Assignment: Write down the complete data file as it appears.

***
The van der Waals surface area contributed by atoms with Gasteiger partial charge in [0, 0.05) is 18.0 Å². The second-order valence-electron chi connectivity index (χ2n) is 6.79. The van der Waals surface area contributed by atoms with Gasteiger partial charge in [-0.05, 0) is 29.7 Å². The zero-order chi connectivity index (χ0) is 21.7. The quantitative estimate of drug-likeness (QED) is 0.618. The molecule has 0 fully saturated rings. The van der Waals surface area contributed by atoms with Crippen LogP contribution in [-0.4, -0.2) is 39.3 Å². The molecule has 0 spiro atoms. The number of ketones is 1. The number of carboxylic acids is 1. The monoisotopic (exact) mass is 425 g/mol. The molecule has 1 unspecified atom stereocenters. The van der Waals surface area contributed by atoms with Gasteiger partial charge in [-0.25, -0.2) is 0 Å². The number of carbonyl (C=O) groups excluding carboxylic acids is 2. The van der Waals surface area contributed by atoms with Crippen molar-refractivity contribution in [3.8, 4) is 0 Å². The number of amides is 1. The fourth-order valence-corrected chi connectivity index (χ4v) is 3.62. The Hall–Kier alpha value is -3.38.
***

The van der Waals surface area contributed by atoms with Gasteiger partial charge in [0, 0.05) is 18.0 Å². The second-order valence-electron chi connectivity index (χ2n) is 6.79. The van der Waals surface area contributed by atoms with Gasteiger partial charge in [-0.05, 0) is 29.7 Å². The zero-order chi connectivity index (χ0) is 21.7. The quantitative estimate of drug-likeness (QED) is 0.618. The molecule has 0 fully saturated rings. The van der Waals surface area contributed by atoms with Crippen LogP contribution in [-0.4, -0.2) is 39.3 Å². The molecule has 0 spiro atoms. The number of ketones is 1. The number of carboxylic acids is 1. The monoisotopic (exact) mass is 425 g/mol. The molecule has 1 unspecified atom stereocenters. The van der Waals surface area contributed by atoms with Gasteiger partial charge in [-0.25, -0.2) is 0 Å². The number of carbonyl (C=O) groups excluding carboxylic acids is 2. The van der Waals surface area contributed by atoms with Crippen molar-refractivity contribution in [3.8, 4) is 0 Å². The number of amides is 1. The fourth-order valence-corrected chi connectivity index (χ4v) is 3.62. The Hall–Kier alpha value is -3.38.